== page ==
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Challenges of understanding brain function by selective modulation of neuronal subpopulations

Overview of attention for article published in Trends in Neurosciences, October 2013
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About this Attention Score

  • In the top 25% of all research outputs scored by Altmetric
  • High Attention Score compared to outputs of the same age (92nd percentile)
  • High Attention Score compared to outputs of the same age and source (88th percentile)

Mentioned by

news
2 news outlets
twitter
1 tweeter

Citations

dimensions_citation
31 Dimensions

Readers on

mendeley
191 Mendeley
citeulike
2 CiteULike
Title
Challenges of understanding brain function by selective modulation of neuronal subpopulations
Published in
Trends in Neurosciences, October 2013
DOI 10.1016/j.tins.2013.06.005
Pubmed ID
Authors

Arvind Kumar, Ioannis Vlachos, Ad Aertsen, Clemens Boucsein

Abstract

Neuronal networks confront researchers with an overwhelming complexity of interactions between their elements. A common approach to understanding neuronal processing is to reduce complexity by defining subunits and infer their functional role by selectively modulating them. However, this seemingly straightforward approach may lead to confusing results if the network exhibits parallel pathways leading to recurrent connectivity. We demonstrate limits of the selective modulation approach and argue that, even though highly successful in some instances, the approach fails in networks with complex connectivity. We argue to refine experimental techniques by carefully considering the structural features of the neuronal networks involved. Such methods could dramatically increase the effectiveness of selective modulation and may lead to a mechanistic understanding of principles underlying brain function.

Twitter Demographics

The data shown below were collected from the profile of 1 tweeter who shared this research output. Click here to find out more about how the information was compiled.

Mendeley readers

The data shown below were compiled from readership statistics for 191 Mendeley readers of this research output. Click here to see the associated Mendeley record.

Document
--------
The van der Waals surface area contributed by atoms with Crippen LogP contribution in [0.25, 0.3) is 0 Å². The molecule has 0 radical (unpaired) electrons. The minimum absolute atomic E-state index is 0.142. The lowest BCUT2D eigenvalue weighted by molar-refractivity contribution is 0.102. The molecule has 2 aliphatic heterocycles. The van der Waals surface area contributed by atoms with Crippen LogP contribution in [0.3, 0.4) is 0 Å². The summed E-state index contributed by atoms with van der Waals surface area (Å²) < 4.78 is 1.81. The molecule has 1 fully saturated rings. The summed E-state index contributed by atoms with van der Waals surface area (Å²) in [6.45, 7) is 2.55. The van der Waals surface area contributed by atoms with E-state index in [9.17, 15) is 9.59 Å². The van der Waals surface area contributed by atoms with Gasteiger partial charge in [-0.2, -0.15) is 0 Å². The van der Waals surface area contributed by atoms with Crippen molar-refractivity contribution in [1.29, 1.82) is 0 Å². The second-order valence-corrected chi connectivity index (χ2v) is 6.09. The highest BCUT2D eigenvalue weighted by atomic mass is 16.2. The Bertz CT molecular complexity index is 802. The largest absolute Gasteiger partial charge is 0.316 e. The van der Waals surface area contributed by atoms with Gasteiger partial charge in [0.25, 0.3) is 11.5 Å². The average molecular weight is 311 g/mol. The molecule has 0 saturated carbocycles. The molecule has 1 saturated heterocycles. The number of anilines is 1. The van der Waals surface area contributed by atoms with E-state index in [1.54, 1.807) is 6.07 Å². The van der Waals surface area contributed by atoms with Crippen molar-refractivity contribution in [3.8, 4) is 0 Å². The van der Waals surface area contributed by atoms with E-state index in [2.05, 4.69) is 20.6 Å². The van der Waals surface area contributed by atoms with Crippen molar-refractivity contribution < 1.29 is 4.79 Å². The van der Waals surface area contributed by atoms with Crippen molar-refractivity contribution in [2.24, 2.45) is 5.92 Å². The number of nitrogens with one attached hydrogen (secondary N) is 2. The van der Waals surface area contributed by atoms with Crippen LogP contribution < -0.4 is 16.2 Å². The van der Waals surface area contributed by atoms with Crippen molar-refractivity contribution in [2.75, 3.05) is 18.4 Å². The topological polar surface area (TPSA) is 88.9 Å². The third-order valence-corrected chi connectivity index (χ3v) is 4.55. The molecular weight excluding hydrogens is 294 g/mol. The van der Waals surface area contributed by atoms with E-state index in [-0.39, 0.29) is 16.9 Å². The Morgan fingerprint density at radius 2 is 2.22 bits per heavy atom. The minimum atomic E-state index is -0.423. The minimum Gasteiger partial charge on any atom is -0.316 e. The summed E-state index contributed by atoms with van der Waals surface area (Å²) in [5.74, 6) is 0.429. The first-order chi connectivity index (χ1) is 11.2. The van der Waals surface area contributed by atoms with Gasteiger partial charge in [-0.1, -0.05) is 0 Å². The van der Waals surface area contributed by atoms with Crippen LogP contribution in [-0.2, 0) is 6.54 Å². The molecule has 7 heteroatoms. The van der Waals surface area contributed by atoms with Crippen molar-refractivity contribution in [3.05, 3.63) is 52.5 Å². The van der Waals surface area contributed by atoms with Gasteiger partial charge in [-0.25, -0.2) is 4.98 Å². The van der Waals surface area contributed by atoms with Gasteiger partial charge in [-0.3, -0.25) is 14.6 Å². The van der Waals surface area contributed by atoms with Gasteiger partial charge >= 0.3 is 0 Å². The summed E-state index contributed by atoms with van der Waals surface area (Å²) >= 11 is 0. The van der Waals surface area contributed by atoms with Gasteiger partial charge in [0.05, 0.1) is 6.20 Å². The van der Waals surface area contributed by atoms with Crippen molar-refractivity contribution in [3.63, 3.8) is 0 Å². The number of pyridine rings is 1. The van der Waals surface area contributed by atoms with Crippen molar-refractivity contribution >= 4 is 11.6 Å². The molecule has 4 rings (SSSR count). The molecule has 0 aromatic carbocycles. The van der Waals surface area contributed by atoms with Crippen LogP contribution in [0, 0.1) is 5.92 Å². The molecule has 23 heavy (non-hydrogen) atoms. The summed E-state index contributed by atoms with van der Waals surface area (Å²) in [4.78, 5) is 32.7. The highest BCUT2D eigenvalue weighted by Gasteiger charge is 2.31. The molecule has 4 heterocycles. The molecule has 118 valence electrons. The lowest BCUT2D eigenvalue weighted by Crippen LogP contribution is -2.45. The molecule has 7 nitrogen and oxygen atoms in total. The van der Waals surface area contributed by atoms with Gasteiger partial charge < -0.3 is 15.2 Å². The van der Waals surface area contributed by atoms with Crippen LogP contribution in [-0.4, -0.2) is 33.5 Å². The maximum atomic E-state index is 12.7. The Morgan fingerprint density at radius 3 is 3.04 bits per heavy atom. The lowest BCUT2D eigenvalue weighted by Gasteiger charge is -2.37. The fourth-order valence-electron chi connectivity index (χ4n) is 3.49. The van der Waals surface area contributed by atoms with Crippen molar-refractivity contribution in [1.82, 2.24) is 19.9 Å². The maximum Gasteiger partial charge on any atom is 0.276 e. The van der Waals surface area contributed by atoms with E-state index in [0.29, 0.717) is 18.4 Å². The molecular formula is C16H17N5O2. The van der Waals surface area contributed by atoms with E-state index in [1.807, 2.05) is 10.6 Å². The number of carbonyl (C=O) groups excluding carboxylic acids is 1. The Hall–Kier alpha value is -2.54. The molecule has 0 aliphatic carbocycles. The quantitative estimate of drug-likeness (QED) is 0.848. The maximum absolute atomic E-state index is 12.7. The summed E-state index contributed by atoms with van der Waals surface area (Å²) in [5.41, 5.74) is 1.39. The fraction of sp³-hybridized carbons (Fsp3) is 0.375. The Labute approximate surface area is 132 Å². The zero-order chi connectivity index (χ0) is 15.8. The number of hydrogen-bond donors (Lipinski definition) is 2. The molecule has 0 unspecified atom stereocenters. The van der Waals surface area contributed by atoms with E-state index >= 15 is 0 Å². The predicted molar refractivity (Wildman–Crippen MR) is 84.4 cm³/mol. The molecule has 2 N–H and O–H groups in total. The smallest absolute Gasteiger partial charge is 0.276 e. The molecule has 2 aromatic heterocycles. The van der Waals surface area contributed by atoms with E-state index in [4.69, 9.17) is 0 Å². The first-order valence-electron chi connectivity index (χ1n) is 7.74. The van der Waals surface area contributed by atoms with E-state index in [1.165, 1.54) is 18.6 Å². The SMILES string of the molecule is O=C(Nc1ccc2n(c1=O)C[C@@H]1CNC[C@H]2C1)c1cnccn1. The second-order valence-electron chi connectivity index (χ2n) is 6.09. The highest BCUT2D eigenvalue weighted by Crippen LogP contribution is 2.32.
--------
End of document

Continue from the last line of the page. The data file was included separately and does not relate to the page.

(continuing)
Geographical breakdown

Country Count As %
United States 10 5%
France 4 2%
Germany 4 2%
Japan 3 2%
Switzerland 2 1%
China 2 1%
Brazil 1 <1%
United Kingdom 1 <1%
Russia 1 <1%
Other 3 2%
Unknown 160 84%

Demographic breakdown

Readers by professional status Count As %
Student > Ph. D. Student 54 28%
Researcher 48 25%
Student > Master 22 12%
Student > Doctoral Student 15 8%
Professor 13 7%
Other 27 14%
Unknown 12 6%
Readers by discipline Count As %
Agricultural and Biological Sciences 66 35%
Neuroscience 44 23%
Medicine and Dentistry 14 7%
Psychology 13 7%
Engineering 12 6%
Other 25 13%
Unknown 17 9%

Attention Score in Context

This research output has an Altmetric Attention Score of 17. This is our high-level measure of the quality and quantity of online attention that it has received. This Attention Score, as well as the ranking and number of research outputs shown below, was calculated when the research output was last mentioned on 09 August 2013.
All research outputs
#329,121
of 6,229,091 outputs
Outputs from Trends in Neurosciences
#75
of 958 outputs
Outputs of similar age
#7,694
of 100,661 outputs
Outputs of similar age from Trends in Neurosciences
#2
of 17 outputs
Altmetric has tracked 6,229,091 research outputs across all sources so far. Compared to these this one has done particularly well and is in the 94th percentile: it's in the top 10% of all research outputs ever tracked by Altmetric.
So far Altmetric has tracked 958 research outputs from this source. They typically receive a little more attention than average, with a mean Attention Score of 7.0. This one has done particularly well, scoring higher than 91% of its peers.
Older research outputs will score higher simply because they've had more time to accumulate mentions. To account for age we can compare this Altmetric Attention Score to the 100,661 tracked outputs that were published within six weeks on either side of this one in any source. This one has done particularly well, scoring higher than 92% of its contemporaries.
We're also able to compare this research output to 17 others from the same source and published within six weeks on either side of this one. This one has done well, scoring higher than 88% of its contemporaries.